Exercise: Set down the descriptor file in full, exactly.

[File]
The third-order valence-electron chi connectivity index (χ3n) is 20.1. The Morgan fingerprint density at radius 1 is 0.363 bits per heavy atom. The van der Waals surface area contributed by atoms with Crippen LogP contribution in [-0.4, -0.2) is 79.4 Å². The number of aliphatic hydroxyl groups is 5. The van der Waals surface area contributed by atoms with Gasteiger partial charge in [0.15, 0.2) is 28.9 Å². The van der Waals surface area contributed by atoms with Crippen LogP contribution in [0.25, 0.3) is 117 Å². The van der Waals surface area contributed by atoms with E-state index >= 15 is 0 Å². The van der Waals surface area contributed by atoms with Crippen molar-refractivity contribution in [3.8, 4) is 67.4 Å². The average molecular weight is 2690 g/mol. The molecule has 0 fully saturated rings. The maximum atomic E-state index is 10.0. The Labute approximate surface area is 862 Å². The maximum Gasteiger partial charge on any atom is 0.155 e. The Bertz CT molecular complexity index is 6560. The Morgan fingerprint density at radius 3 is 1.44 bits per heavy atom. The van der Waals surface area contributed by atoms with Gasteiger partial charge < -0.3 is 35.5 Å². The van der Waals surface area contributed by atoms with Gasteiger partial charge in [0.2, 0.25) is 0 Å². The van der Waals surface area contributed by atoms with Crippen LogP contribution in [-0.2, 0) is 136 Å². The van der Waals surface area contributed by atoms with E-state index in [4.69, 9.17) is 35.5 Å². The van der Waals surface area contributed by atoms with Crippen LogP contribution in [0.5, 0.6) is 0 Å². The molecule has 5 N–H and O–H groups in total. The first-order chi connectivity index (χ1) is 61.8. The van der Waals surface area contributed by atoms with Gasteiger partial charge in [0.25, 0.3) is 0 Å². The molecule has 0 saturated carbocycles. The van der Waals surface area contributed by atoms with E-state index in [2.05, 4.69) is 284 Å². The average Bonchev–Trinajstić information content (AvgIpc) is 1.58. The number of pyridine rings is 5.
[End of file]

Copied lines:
The third-order valence-electron chi connectivity index (χ3n) is 20.1. The Morgan fingerprint density at radius 1 is 0.363 bits per heavy atom. The van der Waals surface area contributed by atoms with Crippen LogP contribution in [-0.4, -0.2) is 79.4 Å². The number of aliphatic hydroxyl groups is 5. The van der Waals surface area contributed by atoms with Gasteiger partial charge in [0.15, 0.2) is 28.9 Å². The van der Waals surface area contributed by atoms with Crippen LogP contribution in [0.25, 0.3) is 117 Å². The van der Waals surface area contributed by atoms with E-state index >= 15 is 0 Å². The van der Waals surface area contributed by atoms with Crippen molar-refractivity contribution in [3.8, 4) is 67.4 Å². The average molecular weight is 2690 g/mol. The molecule has 0 fully saturated rings. The maximum atomic E-state index is 10.0. The Labute approximate surface area is 862 Å². The maximum Gasteiger partial charge on any atom is 0.155 e. The Bertz CT molecular complexity index is 6560. The Morgan fingerprint density at radius 3 is 1.44 bits per heavy atom. The van der Waals surface area contributed by atoms with Gasteiger partial charge < -0.3 is 35.5 Å². The van der Waals surface area contributed by atoms with Gasteiger partial charge in [0.2, 0.25) is 0 Å². The van der Waals surface area contributed by atoms with Crippen LogP contribution in [-0.2, 0) is 136 Å². The van der Waals surface area contributed by atoms with E-state index in [4.69, 9.17) is 35.5 Å². The van der Waals surface area contributed by atoms with Crippen LogP contribution in [0.5, 0.6) is 0 Å². The molecule has 5 N–H and O–H groups in total. The first-order chi connectivity index (χ1) is 61.8. The van der Waals surface area contributed by atoms with Gasteiger partial charge in [0.25, 0.3) is 0 Å². The molecule has 0 saturated carbocycles. The van der Waals surface area contributed by atoms with E-state index in [2.05, 4.69) is 284 Å². The average Bonchev–Trinajstić information content (AvgIpc) is 1.58. The number of pyridine rings is 5.